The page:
November 12th, 2009
The best thing about The Office is that its silliest episodes can sometimes be its most effective. An episode like “Cafe Disco” last season was the perfect way to break through the tension of the Michael Scott Paper Company period, devolving into a dance party that helped to bring everyone back together albeit through a less than serious structure. While the show can go off the rails if things become too silly, there is something very honest about situations where the silliness is the result of a human response to a crisis, or to a period of tension. Michael Scott is not the only person in the world who doesn’t like tense situations, although he may be the only one who decides to turn his office into a dance party or, as we see in “Murder,” the scene of a vicious murder.
What makes the episode work is that it continues a couple of ongoing character trends (Jim slowly turning into Michael, Andy’s interest in Erin) in an episode that otherwise devolves into the office’s crazier characters overacting their way through a murder mystery in a box while the rest of the characters contemplate some major financial restructuring. It’s a good introduction to what seems like the next major arc for the series, and I think it’s an effective piece of television comedy in the process.
May 14th, 2009
In what may perhaps be the Office’s most daring and diverse season, with the most substantial disruptions handled with the most impressive cost/benefit ratio, “Company Picnic” plays like a greatest hits of all of the things that have worked so well in the past year, and even a chance to help rewrite something that didn’t work quite as well. It’s not a daring episode designed to paradigm shift our expectations (I’m being facetious using that term, by the way), nor is it really about indulging in the drama-laden situations which could have emerged at the annual retreat.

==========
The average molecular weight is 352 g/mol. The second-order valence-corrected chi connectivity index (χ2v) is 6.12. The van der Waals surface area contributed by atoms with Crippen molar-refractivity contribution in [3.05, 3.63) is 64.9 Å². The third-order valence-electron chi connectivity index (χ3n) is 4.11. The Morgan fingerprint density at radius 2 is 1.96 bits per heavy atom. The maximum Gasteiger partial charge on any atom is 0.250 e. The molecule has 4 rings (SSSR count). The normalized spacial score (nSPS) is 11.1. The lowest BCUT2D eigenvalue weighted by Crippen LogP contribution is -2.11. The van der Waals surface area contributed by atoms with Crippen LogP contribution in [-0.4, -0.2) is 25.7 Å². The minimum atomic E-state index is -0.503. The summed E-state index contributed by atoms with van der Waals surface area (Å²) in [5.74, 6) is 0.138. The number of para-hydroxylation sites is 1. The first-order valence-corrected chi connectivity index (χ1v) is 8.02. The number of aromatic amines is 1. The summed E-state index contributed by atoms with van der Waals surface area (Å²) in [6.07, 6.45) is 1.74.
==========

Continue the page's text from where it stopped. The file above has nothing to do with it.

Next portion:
Rather, it’s an episode about how humanity, and the people at Dunder-Mifflin who we enjoy so much in particular, are above all of that on some level: building more directly from “Cafe Disco” than I could have ever expected, the joys of group sport go from a lesson in anger management to a true bonding exercise, and a comedy routine with little to no actual comedy (for the crowd, not the viewer) stands as nothing but a life’s lesson learned as opposed to some pivotal stage in someone’s life.
What makes “The Office” so great, and what in this episode recalled perhaps my favourite Office finale in “Casino Night” (Favourite does not equal best, I’ll discuss this), is that the biggest moments come exactly when you’re not expecting them: just when you think that one thing is about to happen, or that a joke is about to come, real life comes and sweeps it all away.
The result is the most sweet and real finale I’ve seen in a long time, for a show that’s in no rush to end and no rush to close off this really quite awesome chapter in the series.